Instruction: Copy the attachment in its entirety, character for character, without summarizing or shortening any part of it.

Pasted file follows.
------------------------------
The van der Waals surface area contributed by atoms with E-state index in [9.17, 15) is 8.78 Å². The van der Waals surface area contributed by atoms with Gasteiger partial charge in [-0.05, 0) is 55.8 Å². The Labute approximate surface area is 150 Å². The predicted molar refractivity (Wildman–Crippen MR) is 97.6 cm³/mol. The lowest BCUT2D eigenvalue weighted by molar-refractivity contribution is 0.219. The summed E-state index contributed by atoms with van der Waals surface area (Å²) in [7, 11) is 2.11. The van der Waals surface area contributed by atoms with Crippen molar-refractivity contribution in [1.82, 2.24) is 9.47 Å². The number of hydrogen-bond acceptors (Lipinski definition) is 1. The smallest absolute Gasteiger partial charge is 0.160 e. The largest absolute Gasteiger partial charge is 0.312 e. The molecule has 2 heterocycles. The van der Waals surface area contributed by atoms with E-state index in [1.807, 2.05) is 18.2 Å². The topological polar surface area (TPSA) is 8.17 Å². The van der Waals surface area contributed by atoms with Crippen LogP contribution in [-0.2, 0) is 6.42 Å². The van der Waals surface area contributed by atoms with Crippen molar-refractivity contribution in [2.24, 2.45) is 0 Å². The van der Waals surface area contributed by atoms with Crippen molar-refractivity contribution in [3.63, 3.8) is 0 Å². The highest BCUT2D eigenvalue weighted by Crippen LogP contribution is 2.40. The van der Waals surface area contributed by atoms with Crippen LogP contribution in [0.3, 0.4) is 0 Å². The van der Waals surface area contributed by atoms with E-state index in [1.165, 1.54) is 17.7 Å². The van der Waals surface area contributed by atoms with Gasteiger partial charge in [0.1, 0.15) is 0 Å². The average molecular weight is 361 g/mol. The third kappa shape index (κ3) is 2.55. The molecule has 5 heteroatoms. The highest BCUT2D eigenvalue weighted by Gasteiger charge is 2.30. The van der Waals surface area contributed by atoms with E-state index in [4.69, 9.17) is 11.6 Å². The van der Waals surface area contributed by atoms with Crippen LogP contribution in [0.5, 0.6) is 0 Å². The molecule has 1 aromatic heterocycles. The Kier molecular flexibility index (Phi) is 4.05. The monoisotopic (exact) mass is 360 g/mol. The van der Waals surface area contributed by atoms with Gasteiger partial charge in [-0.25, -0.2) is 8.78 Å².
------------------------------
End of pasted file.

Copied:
The van der Waals surface area contributed by atoms with E-state index in [9.17, 15) is 8.78 Å². The van der Waals surface area contributed by atoms with Gasteiger partial charge in [-0.05, 0) is 55.8 Å². The Labute approximate surface area is 150 Å². The predicted molar refractivity (Wildman–Crippen MR) is 97.6 cm³/mol. The lowest BCUT2D eigenvalue weighted by molar-refractivity contribution is 0.219. The summed E-state index contributed by atoms with van der Waals surface area (Å²) in [7, 11) is 2.11. The van der Waals surface area contributed by atoms with Crippen molar-refractivity contribution in [1.82, 2.24) is 9.47 Å². The number of hydrogen-bond acceptors (Lipinski definition) is 1. The smallest absolute Gasteiger partial charge is 0.160 e. The largest absolute Gasteiger partial charge is 0.312 e. The molecule has 2 heterocycles. The van der Waals surface area contributed by atoms with E-state index in [1.807, 2.05) is 18.2 Å². The topological polar surface area (TPSA) is 8.17 Å². The van der Waals surface area contributed by atoms with Crippen LogP contribution in [-0.2, 0) is 6.42 Å². The van der Waals surface area contributed by atoms with Crippen molar-refractivity contribution in [2.24, 2.45) is 0 Å². The van der Waals surface area contributed by atoms with Crippen molar-refractivity contribution in [3.63, 3.8) is 0 Å². The highest BCUT2D eigenvalue weighted by Crippen LogP contribution is 2.40. The van der Waals surface area contributed by atoms with Crippen LogP contribution in [0.3, 0.4) is 0 Å². The van der Waals surface area contributed by atoms with E-state index in [1.165, 1.54) is 17.7 Å². The van der Waals surface area contributed by atoms with Gasteiger partial charge in [0.1, 0.15) is 0 Å². The average molecular weight is 361 g/mol. The third kappa shape index (κ3) is 2.55. The molecule has 5 heteroatoms. The highest BCUT2D eigenvalue weighted by Gasteiger charge is 2.30. The van der Waals surface area contributed by atoms with E-state index in [4.69, 9.17) is 11.6 Å². The van der Waals surface area contributed by atoms with Crippen LogP contribution in [0.5, 0.6) is 0 Å². The molecule has 1 aromatic heterocycles. The Kier molecular flexibility index (Phi) is 4.05. The monoisotopic (exact) mass is 360 g/mol. The van der Waals surface area contributed by atoms with Gasteiger partial charge in [-0.25, -0.2) is 8.78 Å².